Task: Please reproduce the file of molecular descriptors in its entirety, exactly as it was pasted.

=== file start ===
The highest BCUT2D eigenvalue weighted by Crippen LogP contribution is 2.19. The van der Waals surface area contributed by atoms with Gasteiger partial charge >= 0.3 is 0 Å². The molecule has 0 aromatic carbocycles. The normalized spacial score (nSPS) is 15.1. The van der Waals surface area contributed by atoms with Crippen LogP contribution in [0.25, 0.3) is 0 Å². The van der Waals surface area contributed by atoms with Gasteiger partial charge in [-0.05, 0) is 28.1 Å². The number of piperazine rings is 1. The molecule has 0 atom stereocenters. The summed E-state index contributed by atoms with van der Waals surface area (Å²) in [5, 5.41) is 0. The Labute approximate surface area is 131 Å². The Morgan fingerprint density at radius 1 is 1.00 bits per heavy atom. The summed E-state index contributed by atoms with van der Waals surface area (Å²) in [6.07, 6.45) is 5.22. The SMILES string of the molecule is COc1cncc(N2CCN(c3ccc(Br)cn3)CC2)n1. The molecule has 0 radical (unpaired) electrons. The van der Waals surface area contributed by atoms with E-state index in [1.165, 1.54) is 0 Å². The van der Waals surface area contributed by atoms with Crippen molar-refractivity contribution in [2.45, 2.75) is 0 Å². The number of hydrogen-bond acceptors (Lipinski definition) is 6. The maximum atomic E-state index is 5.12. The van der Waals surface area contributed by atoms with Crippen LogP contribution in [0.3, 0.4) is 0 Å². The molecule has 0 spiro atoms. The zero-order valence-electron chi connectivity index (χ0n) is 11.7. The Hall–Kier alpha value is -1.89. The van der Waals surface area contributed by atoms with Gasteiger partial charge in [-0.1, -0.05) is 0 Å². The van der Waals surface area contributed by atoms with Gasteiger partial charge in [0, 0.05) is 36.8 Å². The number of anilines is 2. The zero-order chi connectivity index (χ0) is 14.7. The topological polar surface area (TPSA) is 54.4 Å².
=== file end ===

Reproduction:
The highest BCUT2D eigenvalue weighted by Crippen LogP contribution is 2.19. The van der Waals surface area contributed by atoms with Gasteiger partial charge >= 0.3 is 0 Å². The molecule has 0 aromatic carbocycles. The normalized spacial score (nSPS) is 15.1. The van der Waals surface area contributed by atoms with Crippen LogP contribution in [0.25, 0.3) is 0 Å². The van der Waals surface area contributed by atoms with Gasteiger partial charge in [-0.05, 0) is 28.1 Å². The number of piperazine rings is 1. The molecule has 0 atom stereocenters. The summed E-state index contributed by atoms with van der Waals surface area (Å²) in [5, 5.41) is 0. The Labute approximate surface area is 131 Å². The Morgan fingerprint density at radius 1 is 1.00 bits per heavy atom. The summed E-state index contributed by atoms with van der Waals surface area (Å²) in [6.07, 6.45) is 5.22. The SMILES string of the molecule is COc1cncc(N2CCN(c3ccc(Br)cn3)CC2)n1. The molecule has 0 radical (unpaired) electrons. The van der Waals surface area contributed by atoms with E-state index in [1.165, 1.54) is 0 Å². The van der Waals surface area contributed by atoms with Crippen molar-refractivity contribution in [2.45, 2.75) is 0 Å². The number of hydrogen-bond acceptors (Lipinski definition) is 6. The maximum atomic E-state index is 5.12. The van der Waals surface area contributed by atoms with Crippen LogP contribution in [0.3, 0.4) is 0 Å². The molecule has 0 spiro atoms. The zero-order valence-electron chi connectivity index (χ0n) is 11.7. The Hall–Kier alpha value is -1.89. The van der Waals surface area contributed by atoms with Gasteiger partial charge in [-0.1, -0.05) is 0 Å². The van der Waals surface area contributed by atoms with Gasteiger partial charge in [0, 0.05) is 36.8 Å². The number of anilines is 2. The zero-order chi connectivity index (χ0) is 14.7. The topological polar surface area (TPSA) is 54.4 Å².